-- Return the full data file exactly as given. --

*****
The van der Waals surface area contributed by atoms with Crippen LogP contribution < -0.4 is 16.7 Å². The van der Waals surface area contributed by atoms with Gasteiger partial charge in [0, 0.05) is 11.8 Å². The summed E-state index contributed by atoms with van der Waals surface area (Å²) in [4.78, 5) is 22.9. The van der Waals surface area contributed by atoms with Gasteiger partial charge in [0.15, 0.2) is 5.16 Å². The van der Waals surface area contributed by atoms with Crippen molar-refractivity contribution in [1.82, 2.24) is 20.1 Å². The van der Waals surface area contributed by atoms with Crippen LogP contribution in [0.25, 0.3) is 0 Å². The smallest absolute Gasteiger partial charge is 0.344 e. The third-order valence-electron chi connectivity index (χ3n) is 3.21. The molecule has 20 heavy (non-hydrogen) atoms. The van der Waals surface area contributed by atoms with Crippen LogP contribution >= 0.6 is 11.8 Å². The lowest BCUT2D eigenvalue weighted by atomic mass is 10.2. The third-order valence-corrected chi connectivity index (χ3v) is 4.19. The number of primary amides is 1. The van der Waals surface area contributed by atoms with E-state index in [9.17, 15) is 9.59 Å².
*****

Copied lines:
The van der Waals surface area contributed by atoms with Crippen LogP contribution < -0.4 is 16.7 Å². The van der Waals surface area contributed by atoms with Gasteiger partial charge in [0, 0.05) is 11.8 Å². The summed E-state index contributed by atoms with van der Waals surface area (Å²) in [4.78, 5) is 22.9. The van der Waals surface area contributed by atoms with Gasteiger partial charge in [0.15, 0.2) is 5.16 Å². The van der Waals surface area contributed by atoms with Crippen molar-refractivity contribution in [1.82, 2.24) is 20.1 Å². The van der Waals surface area contributed by atoms with Crippen LogP contribution in [0.25, 0.3) is 0 Å². The smallest absolute Gasteiger partial charge is 0.344 e. The third-order valence-electron chi connectivity index (χ3n) is 3.21. The molecule has 20 heavy (non-hydrogen) atoms. The van der Waals surface area contributed by atoms with Crippen LogP contribution >= 0.6 is 11.8 Å². The lowest BCUT2D eigenvalue weighted by atomic mass is 10.2. The third-order valence-corrected chi connectivity index (χ3v) is 4.19. The number of primary amides is 1. The van der Waals surface area contributed by atoms with E-state index in [9.17, 15) is 9.59 Å².